The team at the Institute has won three national awards in the past three years, initially for their work advancing patient safety and reducing stillbirth in the West Midlands to its lowest level ever, and now in recognition of their clinical leadership in reducing stillbirth rates in England to its lowest ever level.

When asked what the impetus was for entering this year’s BMJ Awards, and specifically for the Clinical Leadership Award, Prof Gardosi explains: “Stillbirth is in many cases an avoidable tragedy which still occurs too frequently. Change management – doing things differently – is such a challenge in the NHS. Even once you’ve got evidence on your side there are still hurdles and priority conflicts. This award helps to highlight the relevance of stillbirth, which is still too often surrounded by a conspiracy of silence. It gives added leverage to changing the remaining hearts and minds – the late adopters of innovation and those who are least confident in changing practice.”

In their citation, the BMJ Clinical Leadership judging panel, led by Professor Sir Bruce Keogh, commended the Institute’s work for its “quiet, relentless, determined leadership across a complex network of healthcare provision.”

To Prof Gardosi, good leadership is a visible process to remind clinicians of the very reasons they’re in the business of care in the first place. He says: “We have to challenge the premise that the institution and its systems are at the centre and cannot be challenged. For us it’s about putting mother and baby into the centre of the picture, then everything else follows and needs to be designed around it.”

He dedicates the award to the many mothers who suffered tragic losses from which the Institute has been able to learn, and to the increasing number of clinicians at the sharp end who are working hard to change and improve practice.

So, what’s next for the Institute? They have started to export their work and best practice models to other countries, including the Netherlands, New Zealand and India, but the NHS remains the main focus. Prof Gardosi explains: “We have reached two thirds of all trusts in the UK with information and training and now need to reach the remaining third. The least we can do is help clinicians find ways to continually audit their performance through adverse outcome reviews, so that evidence can support local champions to become leaders themselves.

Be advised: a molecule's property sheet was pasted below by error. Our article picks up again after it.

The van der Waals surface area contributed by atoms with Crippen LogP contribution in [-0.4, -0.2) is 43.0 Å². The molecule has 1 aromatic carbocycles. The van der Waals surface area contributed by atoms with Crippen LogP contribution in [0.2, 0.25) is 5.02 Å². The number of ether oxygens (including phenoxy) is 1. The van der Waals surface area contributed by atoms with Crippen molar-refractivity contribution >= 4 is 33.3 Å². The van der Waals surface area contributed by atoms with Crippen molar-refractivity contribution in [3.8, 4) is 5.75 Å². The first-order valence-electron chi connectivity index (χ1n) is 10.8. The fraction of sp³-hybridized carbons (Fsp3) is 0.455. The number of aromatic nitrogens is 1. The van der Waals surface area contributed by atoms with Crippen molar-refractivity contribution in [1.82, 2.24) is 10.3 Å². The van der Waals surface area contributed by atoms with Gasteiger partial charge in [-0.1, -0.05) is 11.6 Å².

“It also makes sense that mothers become leaders in their own care. We want to empower them to be better informed and take more control. We are currently engaged in a project moving mothers from the traditional, paper based notes to electronic maternity records, carried on tablets and mobile phones, and fully inter-operable with community and hospital-based information systems.”

Finally, Professor Gardosi outlines where he and his team draw their inspiration: “That’s easy. When you’ve sat through case reviews, seen how easily mistakes are made and lead to avoidable tragedies, it’s the strongest motivation to want do everything possible to prevent them.”

FMLM is proud to support the BMJ Clinical Leadership Team of the Year Award and congratulates the Perinatal Institute on their exemplary leadership and achievement.